Sandra M. Saufferer. 2007. Flora of North America vol. 24
Culms 14-50 cm, erect to decumbent at the base, usually with many tillers. Sheaths with hyaline margins, sometimes ciliate; blades 3-15 cm long, 2-5 mm wide. Spikes 2.2-12 cm long, about 0.3 cm wide, narrowly cylindrical, 10-45 times longer than wide, with (2)3-8(12) fertile spikelets; rudimentary spikelets absent or 1-2; disarticulation initially at the base of the spikes and secondarily in the rachises, the spikelets remaining attached to the internodes above. Spikelets 9-12 mm, narrowly cylindrical, scabrous or pubescent, all fertile, with 3-5 florets, lower (1)2-3 florets fertile. Glumes of lower spikelets awned, awns 0.2-0.5 cm; glumes of apical spikelets 7-9 mm, scabrid, apices with a 3-6 cm awn usually flanked by 2 lateral teeth; lemmas of lower spikelets 9-10 mm, adaxial surfaces velutinous distally, apices mucronate or awned, awns 0.1-0.5 cm; lemmas of apical spikelets 1-awned, awns 4-8 cm, flanked by 2 teeth. Caryopses 6-7 mm, adhering to the lemmas and paleas. HaplomesDC. 2n = 28.
Aegilops cylindrica is a widespread weed in North America, being particularly troublesome in winter wheat. It usually grows in disturbed sites such as roadsides, fields, and along railroad tracks. It is native to the Mediterranean region and central Asia, and is adventive in other temperate countries. Hybrids with Triticum aestivum have been found in various parts of North America. Being sterile annuals, they do not persist but may significantly reduce the value of the crop.
Tufted winter annual, 3-7 dm, decumbent at base; lvs 1-5 mm wide; ligule short; spikes 7-18 cm, 5 mm thick, disarticulating at the nodes when mature; glumes 7-10 mm, asymmetrical, unequally 9-13-veined, mostly bearing one long awn and one short awn or tooth, lemmas 8-11 mm, asymmetrical, 5-veined, those of the upper (usually sterile) spikelets with an awn to 10 cm, those of the lower with progressively shorter awns or none; 2n=28. Native of s. Europe and w. Asia, established and becoming a noxious weed in wheat-fields in w. U.S., e. less commonly along roadsides and in other disturbed habitats to Mich., Ind., and even N.Y. Hybridizes with wheat.(Cylindropyrum c.) A. ovata L., an e. Mediterranean sp. with short, ovoid spikes bearing 2-5 spikelets, the glumes each with 4 long awns, is reported to be established as a weed in Va.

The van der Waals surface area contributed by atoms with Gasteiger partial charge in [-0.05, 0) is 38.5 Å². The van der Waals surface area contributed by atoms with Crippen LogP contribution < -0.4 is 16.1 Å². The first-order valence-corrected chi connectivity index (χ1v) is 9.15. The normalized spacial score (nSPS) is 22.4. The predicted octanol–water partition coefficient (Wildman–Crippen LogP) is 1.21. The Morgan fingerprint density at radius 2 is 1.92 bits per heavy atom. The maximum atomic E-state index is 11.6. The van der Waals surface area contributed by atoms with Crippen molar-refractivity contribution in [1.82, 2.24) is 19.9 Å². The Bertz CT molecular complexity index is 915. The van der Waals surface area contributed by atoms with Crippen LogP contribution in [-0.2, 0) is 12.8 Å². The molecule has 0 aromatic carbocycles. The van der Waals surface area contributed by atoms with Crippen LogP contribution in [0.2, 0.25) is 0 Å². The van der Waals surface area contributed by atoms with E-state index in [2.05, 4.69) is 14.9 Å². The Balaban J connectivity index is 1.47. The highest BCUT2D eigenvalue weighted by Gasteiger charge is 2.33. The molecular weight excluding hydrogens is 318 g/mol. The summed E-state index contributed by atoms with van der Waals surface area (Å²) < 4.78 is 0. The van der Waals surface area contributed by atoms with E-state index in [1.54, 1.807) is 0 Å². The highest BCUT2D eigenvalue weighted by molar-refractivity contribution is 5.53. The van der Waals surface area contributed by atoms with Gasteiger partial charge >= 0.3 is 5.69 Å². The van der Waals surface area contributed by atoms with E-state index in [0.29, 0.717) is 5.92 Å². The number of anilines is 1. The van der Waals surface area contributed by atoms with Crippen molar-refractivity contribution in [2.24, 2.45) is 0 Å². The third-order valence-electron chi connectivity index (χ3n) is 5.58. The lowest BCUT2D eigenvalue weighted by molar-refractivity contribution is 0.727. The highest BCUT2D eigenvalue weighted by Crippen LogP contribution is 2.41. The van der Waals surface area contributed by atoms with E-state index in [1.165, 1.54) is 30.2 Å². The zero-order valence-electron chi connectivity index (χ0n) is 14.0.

Gleason, Henry A. & Cronquist, Arthur J. 1991. Manual of vascular plants of northeastern United States and adjacent Canada. lxxv + 910 pp.
Common Name: jointed goatgrass Duration: Annual Nativity: Non-Native Lifeform: Graminoid General: Introduced annual weed with open sheaths, flat blades, and a spike-like inflorescence that disarticulates near the base after it matures. Vegetative: Culms 15-50 cm long, erect or decumbent at the lower nodes, often with many tillers, lower sheaths sparsely hairy, upper sheaths glabrous, sheaths with translucent margins, blades flat, often sparsely hairy, 3-14 cm long, 2-5 mm wide. Inflorescence: Spikes 2-12 cm long, 3 mm wide, narrowly cylindrical, disarticulating at the bases, with 3-8 spikelets partly sunken in axis, spikelets 9-12 mm, cylindrical, scabrous or pubescent, glumes of lower spikelets acute with 2-5 mm long awns, glumes of apical spikelets 7-9 mm long, with 3-6 cm long awns, lemmas of apical spikelets with one 4-8 cm long awn, both glumes and lemmas of apical spikelets flanked by 2 teeth. Ecology: Is considered a widespread weed, particularly when it grows in winter wheat crops. Found in disturbed, dry sites such as fallow fields and roadsides. Native to the Mediterranean region and Central Asia. Flowers in June. Distribution: Throughout the United States except in the Southeast and Northeast. Notes: Is closely related to but produces reduced and poorer quality yields than winter wheat. Because it is closely related to winter wheat, it is difficult to control. Hybridizes with Triticum aestivum, forming few functional seeds which can mature into reproductive plants and backcross to either parent. Is distinguished from A. tauschii by having some glumes with awns. Also, spikes are narrowly cylindrical, which helps distinguish it from A. geniculate, A. triuncialis, and A. neglecta, which have spikes that are subcylindrical to ovoid. Ethnobotany: While it is considered a weed, it does have some benefits such as being grazed by cattle in some portions of the Great Plains, and it can be ground and used a feed. Etymology: Aegilops is a greek name referring to a long-awned grass used by Theophrastus for a kind of oat, cylindrica refers to the plant-s cylindrical inflorescence. Synonyms: Aegilops cylindrica var. rubiginosa, Aegilops tauschii, Cylindropyrum cylindricum, Triticum cylindricum Editor: Lkearsley2012